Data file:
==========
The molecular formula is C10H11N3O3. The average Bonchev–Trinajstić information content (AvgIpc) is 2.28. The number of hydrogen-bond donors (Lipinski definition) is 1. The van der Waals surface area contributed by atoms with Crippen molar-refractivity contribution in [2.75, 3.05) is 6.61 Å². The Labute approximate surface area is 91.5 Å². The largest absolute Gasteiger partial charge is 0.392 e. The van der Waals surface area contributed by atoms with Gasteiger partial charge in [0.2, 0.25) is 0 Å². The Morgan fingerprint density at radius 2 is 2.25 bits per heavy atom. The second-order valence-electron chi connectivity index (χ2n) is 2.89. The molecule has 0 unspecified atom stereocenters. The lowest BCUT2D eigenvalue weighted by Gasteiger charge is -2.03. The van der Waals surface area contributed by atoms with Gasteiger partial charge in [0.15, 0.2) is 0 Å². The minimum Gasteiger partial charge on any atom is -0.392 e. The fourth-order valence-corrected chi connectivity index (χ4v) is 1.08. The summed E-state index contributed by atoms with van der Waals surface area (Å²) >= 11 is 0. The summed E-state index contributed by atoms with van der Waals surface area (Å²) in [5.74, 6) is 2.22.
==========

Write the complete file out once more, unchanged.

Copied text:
The molecular formula is C10H11N3O3. The average Bonchev–Trinajstić information content (AvgIpc) is 2.28. The number of hydrogen-bond donors (Lipinski definition) is 1. The van der Waals surface area contributed by atoms with Crippen molar-refractivity contribution in [2.75, 3.05) is 6.61 Å². The Labute approximate surface area is 91.5 Å². The largest absolute Gasteiger partial charge is 0.392 e. The van der Waals surface area contributed by atoms with Gasteiger partial charge in [0.2, 0.25) is 0 Å². The Morgan fingerprint density at radius 2 is 2.25 bits per heavy atom. The second-order valence-electron chi connectivity index (χ2n) is 2.89. The molecule has 0 unspecified atom stereocenters. The lowest BCUT2D eigenvalue weighted by Gasteiger charge is -2.03. The van der Waals surface area contributed by atoms with Gasteiger partial charge in [0.15, 0.2) is 0 Å². The minimum Gasteiger partial charge on any atom is -0.392 e. The fourth-order valence-corrected chi connectivity index (χ4v) is 1.08. The summed E-state index contributed by atoms with van der Waals surface area (Å²) >= 11 is 0. The summed E-state index contributed by atoms with van der Waals surface area (Å²) in [5.74, 6) is 2.22.